Sunday, June 7, 2009

A Fiber Extravaganza: the Surface Design Association's Members Show

The Surface Design Association left its mark on First Friday in Kansas City in June, and my group of friends started at the “epicenter” of the SDA’s influence, the Belger Arts Center, where the association’s Members Show, “Surface Matters,” occupied the ground floor exhibition area.

More than 200, eighteen-inch-square pieces were submitted to the show, which was judged by Alice Kettle and Jennifer Angus. Both of these judges also had solo exhibitions on the third floor.

The Belger Center allowed me to take photographs, so I have a nice group of them for this entry. The first one shows part of the exhibition area, next to the movable glass garage-door-style entry area. The second shows a view of the same door/window, now raised some, from the outside. I think this makes the former warehouse an interesting and flexible display space.

“Surface Matters” offered an interesting array of materials, colors, and approaches, despite the rather rigid size requirements. While most were fairly flat, some extended well into the third dimension. Inevitably, some appealed to me more than others.

I have chosen six to include here. I think that for me the most interesting aspects were rich colors and surface textures, a certain amount of 3-dimensionality, and a certain amount of layering. As you'll see from my choices, I am drawn consistently to these qualities, as well as to fairly vibrant colors and quite often, diagonals moving through the picture plane. As you also will note, however, the artists each have made a unique and personal statement with their pieces.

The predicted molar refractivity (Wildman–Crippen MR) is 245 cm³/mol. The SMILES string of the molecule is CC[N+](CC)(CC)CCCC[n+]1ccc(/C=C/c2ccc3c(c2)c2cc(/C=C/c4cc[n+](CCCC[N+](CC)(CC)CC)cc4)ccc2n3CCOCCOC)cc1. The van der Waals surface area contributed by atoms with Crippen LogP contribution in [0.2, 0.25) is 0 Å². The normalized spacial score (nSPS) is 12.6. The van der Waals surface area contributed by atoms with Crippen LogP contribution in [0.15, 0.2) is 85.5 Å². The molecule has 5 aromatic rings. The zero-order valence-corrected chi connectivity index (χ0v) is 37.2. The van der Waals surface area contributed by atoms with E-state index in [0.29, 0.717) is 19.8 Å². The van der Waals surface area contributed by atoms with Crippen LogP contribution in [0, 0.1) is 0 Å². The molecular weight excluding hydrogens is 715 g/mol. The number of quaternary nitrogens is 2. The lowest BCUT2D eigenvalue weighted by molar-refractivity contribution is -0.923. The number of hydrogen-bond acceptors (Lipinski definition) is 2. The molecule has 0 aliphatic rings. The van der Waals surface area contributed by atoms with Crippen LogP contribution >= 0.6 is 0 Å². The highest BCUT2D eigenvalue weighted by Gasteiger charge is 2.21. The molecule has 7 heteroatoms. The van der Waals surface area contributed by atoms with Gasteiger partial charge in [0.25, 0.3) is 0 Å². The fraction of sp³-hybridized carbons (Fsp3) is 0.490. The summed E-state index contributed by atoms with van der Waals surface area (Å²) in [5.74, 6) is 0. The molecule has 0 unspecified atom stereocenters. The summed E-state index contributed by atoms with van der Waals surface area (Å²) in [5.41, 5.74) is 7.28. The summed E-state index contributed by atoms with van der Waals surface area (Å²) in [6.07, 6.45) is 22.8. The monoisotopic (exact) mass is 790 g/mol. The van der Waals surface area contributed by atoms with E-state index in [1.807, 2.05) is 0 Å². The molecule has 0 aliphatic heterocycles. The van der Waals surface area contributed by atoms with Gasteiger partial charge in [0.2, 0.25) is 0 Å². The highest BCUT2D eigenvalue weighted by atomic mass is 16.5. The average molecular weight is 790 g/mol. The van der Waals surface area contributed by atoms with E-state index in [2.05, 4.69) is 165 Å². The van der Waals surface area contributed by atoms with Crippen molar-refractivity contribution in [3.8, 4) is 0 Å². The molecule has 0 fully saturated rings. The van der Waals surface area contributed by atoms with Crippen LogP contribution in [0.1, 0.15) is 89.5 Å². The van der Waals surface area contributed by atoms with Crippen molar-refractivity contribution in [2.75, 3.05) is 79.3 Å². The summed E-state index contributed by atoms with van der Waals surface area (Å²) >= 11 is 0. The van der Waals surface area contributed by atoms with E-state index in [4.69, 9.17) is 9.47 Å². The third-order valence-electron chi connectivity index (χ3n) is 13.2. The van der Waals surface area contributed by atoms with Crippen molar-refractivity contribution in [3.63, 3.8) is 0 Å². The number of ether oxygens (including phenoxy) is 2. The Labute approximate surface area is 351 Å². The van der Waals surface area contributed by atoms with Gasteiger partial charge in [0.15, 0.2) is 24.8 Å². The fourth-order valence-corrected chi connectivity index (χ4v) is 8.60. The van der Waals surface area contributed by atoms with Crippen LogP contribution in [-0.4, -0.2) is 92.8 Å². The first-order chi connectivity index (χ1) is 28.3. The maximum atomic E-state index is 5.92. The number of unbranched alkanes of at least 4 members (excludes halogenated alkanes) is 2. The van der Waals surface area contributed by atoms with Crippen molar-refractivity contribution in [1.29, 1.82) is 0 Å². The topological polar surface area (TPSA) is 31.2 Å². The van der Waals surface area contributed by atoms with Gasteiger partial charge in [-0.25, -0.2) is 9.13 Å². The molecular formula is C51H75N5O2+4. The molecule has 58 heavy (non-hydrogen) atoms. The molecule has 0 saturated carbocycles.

At right is a good example of many of these qualities: Aerial Map #3, by Rebecca Cross. The rich texturing of the repeated lines of stitching give character and dimension to the background areas, and complement the 3-D parts that splash across the picture plane at a diagonal.

Timeless Memory, by Gerri Calpin at left, uses many similar elements, and even some of the same palette, but evokes a more subtle mood.

You'll note the diagonals, strong colors, and rich surface textures once again in Malachite, at right, by Marianne Williamson. Williamson, however, uses a greater variety of textures, and a broader range of colors.

We find an even brighter burst of colors in Calypso, below left, by Phillipa Lack. Here we find a greater variety, not only of colors and textures, but also of materials, including the shiny beads that sparkle through the composition evoking the theme given by the name.

Brooke Atherton also used beads to enrich the surface of her piece, Matriarch's Child, below right. Her bold diagonals are splashed across a more stable square shape at the center, keeping a dynamic tension between the irregular lines of stitching and surface enrichment, the rough X-shape at the center, and the duller, cooler, more stable and calm squares that anchor the composition.

The squares are a bit more irregular in Pieces Moving Through Dimensions, by Hellenne Vermillion, at left. We still have diagonals working here, and the surface texturing is just deliciously rich, but the palette is more subdued, and the key much lower, except for the high notes in the center area.

I hope you were interested to see these images from the "Surface Matters" show. Going to see it was a valuable experience. I'm looking forward to next year's show!